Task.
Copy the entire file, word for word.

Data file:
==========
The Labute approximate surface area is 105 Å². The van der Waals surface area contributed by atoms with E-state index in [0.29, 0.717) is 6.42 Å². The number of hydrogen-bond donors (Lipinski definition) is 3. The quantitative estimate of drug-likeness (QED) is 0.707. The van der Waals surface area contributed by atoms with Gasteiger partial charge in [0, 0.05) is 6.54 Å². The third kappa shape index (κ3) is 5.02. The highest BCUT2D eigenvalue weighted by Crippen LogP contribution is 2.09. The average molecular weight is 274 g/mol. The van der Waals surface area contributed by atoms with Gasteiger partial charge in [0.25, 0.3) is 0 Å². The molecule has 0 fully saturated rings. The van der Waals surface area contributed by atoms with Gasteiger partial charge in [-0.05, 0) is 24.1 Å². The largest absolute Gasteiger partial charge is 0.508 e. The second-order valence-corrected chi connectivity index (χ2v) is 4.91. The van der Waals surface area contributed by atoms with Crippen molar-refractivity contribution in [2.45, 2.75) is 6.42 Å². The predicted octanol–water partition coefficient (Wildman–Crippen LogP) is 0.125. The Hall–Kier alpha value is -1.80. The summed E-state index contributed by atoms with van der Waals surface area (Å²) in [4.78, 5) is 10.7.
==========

The Labute approximate surface area is 105 Å². The van der Waals surface area contributed by atoms with E-state index in [0.29, 0.717) is 6.42 Å². The number of hydrogen-bond donors (Lipinski definition) is 3. The quantitative estimate of drug-likeness (QED) is 0.707. The van der Waals surface area contributed by atoms with Gasteiger partial charge in [0, 0.05) is 6.54 Å². The third kappa shape index (κ3) is 5.02. The highest BCUT2D eigenvalue weighted by Crippen LogP contribution is 2.09. The average molecular weight is 274 g/mol. The van der Waals surface area contributed by atoms with Gasteiger partial charge in [0.25, 0.3) is 0 Å². The molecule has 0 fully saturated rings. The van der Waals surface area contributed by atoms with Gasteiger partial charge in [-0.05, 0) is 24.1 Å². The largest absolute Gasteiger partial charge is 0.508 e. The second-order valence-corrected chi connectivity index (χ2v) is 4.91. The van der Waals surface area contributed by atoms with Crippen molar-refractivity contribution in [2.45, 2.75) is 6.42 Å². The predicted octanol–water partition coefficient (Wildman–Crippen LogP) is 0.125. The Hall–Kier alpha value is -1.80. The summed E-state index contributed by atoms with van der Waals surface area (Å²) in [4.78, 5) is 10.7.